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aman (Strong's H539) and batach (Strong's H982) are both used in the OT to imply some level of trust in God.

And he believed (aman:H539) in the LORD; and he counted it to him for righteousness. (Genesis 15:6)

He trusted (batach:H982) in the LORD God of Israel; so that after him was none like him among all the kings of Judah, nor [any] that were before him. (2 Kings 18:5)

What do we learn from their different usages? Does it imply that believing in God is different than trusting in God? Which one is closer to the NT concept of faith?

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@JonEricson Yeah. I'll update the question. –  JustinY Nov 7 '11 at 23:50
    
+1: I don't know enough about Hebrew to answer this question, but I'd probably start by seeing how LXX translated those words into Greek. –  Jon Ericson Nov 8 '11 at 0:02
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What does aman mean when it doesn't mean “faith/belief”?

But Moses' hands were heavy; and they took a stone and put it under him, and he sat thereon. And Aaron and Hur held up his hands, the one on the one side and the other on the other side; and his hands were steady (emunah, אמונה) until the going down of the sun.

-Exodus 17:12, KJV

The root used here is aman. In general, the word aman means to make something steady by literally securing it in a physical sense.

What does batach mean when it doesn't mean “faith/belief”?

When batach is used as an adjective it means physical security and protection from attack:

Then the five men departed , and came to Laish, and saw the people that [were] therein, how they dwelt careless, after the manner of the Zidonians, quiet and secure (la'vetach, לבטח); and [there was] no magistrate in the land, that might put [them] to shame in [any] thing; and they [were] far from the Zidonians, and had no business with [any] man.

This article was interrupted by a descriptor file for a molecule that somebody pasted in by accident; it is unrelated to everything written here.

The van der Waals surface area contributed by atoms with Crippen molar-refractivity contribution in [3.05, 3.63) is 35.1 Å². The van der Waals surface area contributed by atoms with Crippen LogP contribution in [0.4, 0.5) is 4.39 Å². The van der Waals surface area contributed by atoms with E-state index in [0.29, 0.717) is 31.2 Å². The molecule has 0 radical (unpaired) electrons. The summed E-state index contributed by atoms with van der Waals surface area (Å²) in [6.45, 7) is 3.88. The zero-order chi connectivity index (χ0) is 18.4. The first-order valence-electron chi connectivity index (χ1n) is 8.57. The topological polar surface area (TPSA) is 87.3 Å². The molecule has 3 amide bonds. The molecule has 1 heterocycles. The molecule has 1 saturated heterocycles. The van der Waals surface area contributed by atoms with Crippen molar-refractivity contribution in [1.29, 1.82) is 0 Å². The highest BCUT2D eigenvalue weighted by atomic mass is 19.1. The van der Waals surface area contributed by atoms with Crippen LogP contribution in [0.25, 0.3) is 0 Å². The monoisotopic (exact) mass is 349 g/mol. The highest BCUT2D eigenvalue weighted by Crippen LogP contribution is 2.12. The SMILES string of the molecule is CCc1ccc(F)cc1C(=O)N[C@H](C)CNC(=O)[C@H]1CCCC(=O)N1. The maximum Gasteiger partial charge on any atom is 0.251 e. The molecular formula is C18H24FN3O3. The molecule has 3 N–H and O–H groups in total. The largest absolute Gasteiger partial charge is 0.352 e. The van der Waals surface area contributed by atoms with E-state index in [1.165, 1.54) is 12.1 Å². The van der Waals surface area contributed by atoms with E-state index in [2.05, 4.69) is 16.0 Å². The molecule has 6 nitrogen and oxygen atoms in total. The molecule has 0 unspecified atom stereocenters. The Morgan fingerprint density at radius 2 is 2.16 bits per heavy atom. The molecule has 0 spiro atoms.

-Judges 18:7, KJV

When batach is used as a verb, a person is actively boteach in something else. In this case the root word batach means to have faith that the something else will provide physical security from attack:

And he shall besiege thee in all thy gates until thy high and fortified walls come down wherein thou trusted, (boteach בטח) throughout all thy land; and he shall besiege thee in all thy gates throughout all thy land which the LORD thy God hath given thee.

-Deut. 28:52, KJV

And Gaal the son of Ebed came with his brethren, and went over to Shechem: and the men of Shechem put their confidence in him.

-Judges 9:26

The dual nature of “faith/belief”

Aman and batach are both used in the Bible to mean “faith/belief,” but the “faith/belief” which derives from the word aman is different from the “faith/belief” which derives from the word batach.

There are two participants in the act of belief – the believer and the precept or idea or being or concept which is believed in. The act of belief can be characterized by how it affects the precept which is being believed in and by how it affects the agent who is doing the believing.

If I choose to be ma'amin (from the root word aman) in the Pythagorean theorem or in God, I am privately casting a vote of confidence in that precept and defining myself among a community of people who support and uphold that notion. In saying I am boteach (from the root batach) in God, I convey that I am afforded security in that belief. (It wouldn't make sense for me to say I am boteach in the Pythagorean theorem.)

Clarification about the meaning of batach (in response to JonEricson's question):

When batach is not used in relation to God it means physical protection from a physical attack. When batach is used in relation to God it has a broader meaning which includes: "to rely on God" and "to find security in faith."

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If your life depended on knowing the relationship of the length the hypotenuse to the sides of a right triangle (because of the structural integrity of the platform you are standing on or some such), might you have boteach in the Pythagorean theorem? (I think I understand, but I want to verify.) –  Jon Ericson Nov 8 '11 at 18:08
    
@JonEricson, not really. I explain why in the "clarification" section I added. –  Amichai Nov 8 '11 at 18:36
    
Thank you for helping me understand. –  Jon Ericson Nov 8 '11 at 18:40
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